It’s just garbage.

There’s no benefit in dissecting the whole paper, as long as he remains on Thaksin’s payroll no one would pay any attention to what he says, no matter how many times he issues his trademark “Let me be clear on this” denial. As a total newbie to Thailand Amsterdam doesn’t realize what declaring yourself as someone’s proxy does to one’s strength and arguments. Samak could pull it off, Amsterdam has no chance. No one in Thailand would ever listen to him, which makes me question the wisdom of hiring him in the first place.

He has never had a shot at influencing domestic opinions and internationally no one pays attention to Thailand anymore, one paper or one article or even one editorial here and there won’t persuade anyone, international opinion makers on this country are spread too far and between and are not going to be swayed by his paid presentations, and it’s them who’ll set the tone next time Thailand gets in the spotlight.

There’s simply no market for his crap.

Meanwhile, Jakrapob is hinting that Thaksin himself is reconsidering his strategy of trying to defeat the whole country. Thaksin’s a bit of a slow learner in that respect.

While Somtow claims Thaksin can be easily forgiven if he shows enough remorse I somehow doubt that now, not after all that has happened, and paying Amsterdam’s is not helping here at all.

Avatar change

I’ve watched Uncle Boonmee a couple of weeks ago. Absolutely delightful.

The only spoilers were a few “movie experts” who were clapping hands and laughing at “jokes” in the most inappropriate moments. I see how lots of people would try to “understand” the movie and express their “success” with emotional outbursts, but, come on, it’s not your traditional Hollywood/Channel 7 storyline, things do not follow each other in a simple, logical progression there.

Yet they are all inexplicably connected, affecting and complementing each other in a myriad different ways. It would take days to try and explain what exactly the connections are, what the background for each scene and dialogue is, which part are new and original by local standards and which parts are totally conventional.

So, when the “experts” clapped hands at calling Bangkok a “City from Hell” I hope it’s not out of joke appreciation, I hope they at least understood Thai word play here – “maha nakorn” vs “maha narok”. That is an example of a totally conventional, stale joke and a widely held view. Everyone here has heard this kind of joke at least ten times in their lives., nothing to get excited about. The Bangkok woman in the movie hardly reacted at all, and that’s how most Thai would react, too. It “works” only on the uninitiated.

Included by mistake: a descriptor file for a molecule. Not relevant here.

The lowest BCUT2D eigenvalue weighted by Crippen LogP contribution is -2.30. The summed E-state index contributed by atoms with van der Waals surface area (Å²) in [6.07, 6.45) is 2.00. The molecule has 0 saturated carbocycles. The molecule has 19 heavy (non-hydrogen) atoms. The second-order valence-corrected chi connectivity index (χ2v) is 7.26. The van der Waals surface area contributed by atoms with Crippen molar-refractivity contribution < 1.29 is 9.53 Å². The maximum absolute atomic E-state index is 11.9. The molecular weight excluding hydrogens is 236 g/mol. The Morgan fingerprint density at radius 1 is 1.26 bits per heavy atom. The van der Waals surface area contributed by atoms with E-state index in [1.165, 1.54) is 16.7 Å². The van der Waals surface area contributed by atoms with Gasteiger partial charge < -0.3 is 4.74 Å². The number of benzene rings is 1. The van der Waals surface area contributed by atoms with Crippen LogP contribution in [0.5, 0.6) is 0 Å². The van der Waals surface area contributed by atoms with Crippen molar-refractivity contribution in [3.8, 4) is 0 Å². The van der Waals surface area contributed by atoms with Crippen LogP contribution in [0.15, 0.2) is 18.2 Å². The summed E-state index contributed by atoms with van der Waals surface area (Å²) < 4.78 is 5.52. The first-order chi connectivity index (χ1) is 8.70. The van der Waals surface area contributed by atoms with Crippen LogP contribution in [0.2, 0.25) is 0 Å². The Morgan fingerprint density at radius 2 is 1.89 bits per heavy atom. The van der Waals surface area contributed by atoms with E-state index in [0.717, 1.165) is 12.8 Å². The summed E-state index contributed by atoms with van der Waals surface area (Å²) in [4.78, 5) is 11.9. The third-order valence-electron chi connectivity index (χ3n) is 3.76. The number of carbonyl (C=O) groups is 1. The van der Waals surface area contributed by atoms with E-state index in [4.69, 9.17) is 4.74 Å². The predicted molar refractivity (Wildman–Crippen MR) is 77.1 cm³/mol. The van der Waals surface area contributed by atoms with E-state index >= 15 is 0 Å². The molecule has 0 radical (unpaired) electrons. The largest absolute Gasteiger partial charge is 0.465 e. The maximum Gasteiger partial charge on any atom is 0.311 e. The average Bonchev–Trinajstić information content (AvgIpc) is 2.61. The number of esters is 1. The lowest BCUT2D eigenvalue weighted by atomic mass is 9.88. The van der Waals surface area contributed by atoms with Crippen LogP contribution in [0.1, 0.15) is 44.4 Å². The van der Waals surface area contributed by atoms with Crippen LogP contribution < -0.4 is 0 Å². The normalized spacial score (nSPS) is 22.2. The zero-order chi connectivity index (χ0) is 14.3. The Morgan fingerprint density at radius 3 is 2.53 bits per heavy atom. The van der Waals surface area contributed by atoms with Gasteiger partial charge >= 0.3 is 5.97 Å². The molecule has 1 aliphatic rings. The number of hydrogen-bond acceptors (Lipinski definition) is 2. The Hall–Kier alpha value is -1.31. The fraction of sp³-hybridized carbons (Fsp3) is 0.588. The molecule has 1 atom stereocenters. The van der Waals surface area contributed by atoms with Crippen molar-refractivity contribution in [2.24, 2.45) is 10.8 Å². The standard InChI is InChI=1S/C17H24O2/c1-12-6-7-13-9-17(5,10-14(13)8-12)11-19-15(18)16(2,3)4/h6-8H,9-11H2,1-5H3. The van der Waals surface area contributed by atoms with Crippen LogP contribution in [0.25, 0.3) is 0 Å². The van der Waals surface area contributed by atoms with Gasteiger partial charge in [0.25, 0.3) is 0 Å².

In the end I walked out convinced that foreigners who claim that there’s nothing special about Thailand and dismiss any “you don’t understand this country” arguments out of hand have no idea how really complex and intricate Thai society is.

Is he movie red or yellow? What a daft question! That’s a totally alien, artificial juxtaposition. Not only in the movie, but in the society in general.

In the end I thought that monkey ghost from the movie was pretty cool so I changed my avatar here. In case you haven’t seen the movie, it’s a mysterious ghost that quietly flows through the whole story, at one point luring an enthusiastic photographer to abandon civilization, marry a monkey woman, and go live in the jungle.

Don’t know what we have in common but the image is visually stunning.

Engerland Engerland Engerland

So I made it to The Londoner yesterday, managed to drink six beers until 11 PM and still wake up fresh this morning, no small feat in my age.

The game was very promising, the replay of the old situation. The US got in in the last minute and the English were left to face the Germans.

Without Russians to do the heavy lifting, however, it all ended up badly. The US were sent packing by pesky Ghanians. Payback for the slavery, I guess, and the English were severely beaten by Germans, in style, I might add.

Londoner was fully packed, as expected, but not very cheerful, reminded me of the Engerland chant from “How to lose friends..” movie:


Of course there was this disallowed goal:

Lampard's disallowed goal

The ball bounced out and into the bar, though, I can understand why the ref thought it didn’t cross the line.

Personally I’m against introducing any technology to help referees with decisions like this. I like football as a human game with human mistakes, but, as the game has progressed, there’s a lot of money at stake and I won’t be surprised if they eventually start suing referees for the lost income.